Napoleon’s Complex Legacy
Napoleon has been dead for two centuries, and yet he remains at the center of French politics. May 5th, 2021 marked the 200th anniversary of his death in exile on the South Atlantic island of St. Helena. Unlike his predecessors, who chose to ignore all-things Napoleon, Presidential Emmanuel Macron decided to commemorate the date by visiting The Little Corporeal’s tomb at Les Invalides in Paris. In a 20-minute, flowery speech, Macron walked a cultural tightrope. “The life of Napoleon is firstly an ode to political will, to those who believe destinies are frozen, lives are written in advance, the journey of the child from Ajaccio who became the master of Europe clearly demonstrated that one man can change the course of history,” the president proclaimed. Macron slyly sprinkled in comparisons between himself and the honoree as well. Moments later, he denounced Napoleon’s reinstitution of slavery as “a mistake, a betrayal of the spirit of the enlightenment.” Macron’s words seem contradictory. Yes, one man rose from obscurity to become emperor of France and conqueror of continental Europe. But did he change the course of history for the better?
The bicentennial of Bonaparte’s death has reignited a contentious debate within France. Napoleon’s legacy has long been bitterly debated. He is heralded as an ingenious general and liberal reformer in some circles, and as a mass murderer and protector of slavery in others. The Napoleonic era represents either France’s finest hour or a shameful period of colonialism and needless bloodshed. The fact of the matter is that Napoleon is one of history’s most enigmatic figures. The claims from Napoleon admirers and detractors are simultaneously true. He was all of that, and his legacy cannot be neatly folded into one box or the other. In 2021, partisan actors have turned Napoleonic history into a barometer of one’s devotion to France and visions for the future. For them, denunciations of Napoleon are akin to vilifying the country itself. Politicians are being closely monitored on how they behave during this anniversary.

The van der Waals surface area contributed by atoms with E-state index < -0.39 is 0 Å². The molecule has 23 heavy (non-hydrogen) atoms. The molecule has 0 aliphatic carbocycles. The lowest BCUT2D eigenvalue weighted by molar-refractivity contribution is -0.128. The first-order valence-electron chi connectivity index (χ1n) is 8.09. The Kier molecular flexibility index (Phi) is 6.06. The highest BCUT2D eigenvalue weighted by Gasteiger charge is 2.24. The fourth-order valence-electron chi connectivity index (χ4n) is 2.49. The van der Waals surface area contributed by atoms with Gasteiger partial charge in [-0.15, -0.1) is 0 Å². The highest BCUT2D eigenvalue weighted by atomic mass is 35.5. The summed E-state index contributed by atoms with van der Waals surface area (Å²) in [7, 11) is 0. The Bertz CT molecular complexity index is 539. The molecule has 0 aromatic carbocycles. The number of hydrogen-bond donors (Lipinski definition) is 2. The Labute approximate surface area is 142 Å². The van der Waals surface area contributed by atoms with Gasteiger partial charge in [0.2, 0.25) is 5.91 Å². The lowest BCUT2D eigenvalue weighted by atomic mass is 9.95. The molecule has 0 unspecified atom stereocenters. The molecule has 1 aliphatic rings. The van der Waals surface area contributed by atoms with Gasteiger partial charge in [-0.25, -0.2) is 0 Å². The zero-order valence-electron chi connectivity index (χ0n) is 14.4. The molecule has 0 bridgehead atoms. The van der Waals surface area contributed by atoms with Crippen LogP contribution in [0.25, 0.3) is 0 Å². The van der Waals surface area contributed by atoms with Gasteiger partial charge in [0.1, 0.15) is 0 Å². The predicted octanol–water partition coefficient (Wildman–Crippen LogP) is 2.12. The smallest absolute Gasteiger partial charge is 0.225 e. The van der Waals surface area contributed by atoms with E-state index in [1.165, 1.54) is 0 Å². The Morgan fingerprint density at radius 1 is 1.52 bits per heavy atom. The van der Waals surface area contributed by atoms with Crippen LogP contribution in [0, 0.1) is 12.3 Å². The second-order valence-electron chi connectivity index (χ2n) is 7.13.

Napoleon has turned into a political football. This is a disservice to the French public. Grandstanding of this kind will only further fracture France and spread an inaccurate, politicized version of history. Politicians throughout time have appropriated the past for their own personal, trivial gains. That is what is happening here. What is lost is the public being presented with a comprehensive set of facts which would allow them to decide for themselves their thoughts on this indispensable historical figure. It is important to investigate the good, the bad and the ugly of Napoleon to form an unbiased opinion.
Napoleon enacted numerous reforms that were quite liberal and modern for his times. The lycee system of secular education was introduced in France during Napoleon’s reign, which emphasized scientific and technological learning. The influence of the Catholic clergy on secular society was greatly reduced as well. In 1800, he founded the country’s first central bank, the Banque of France.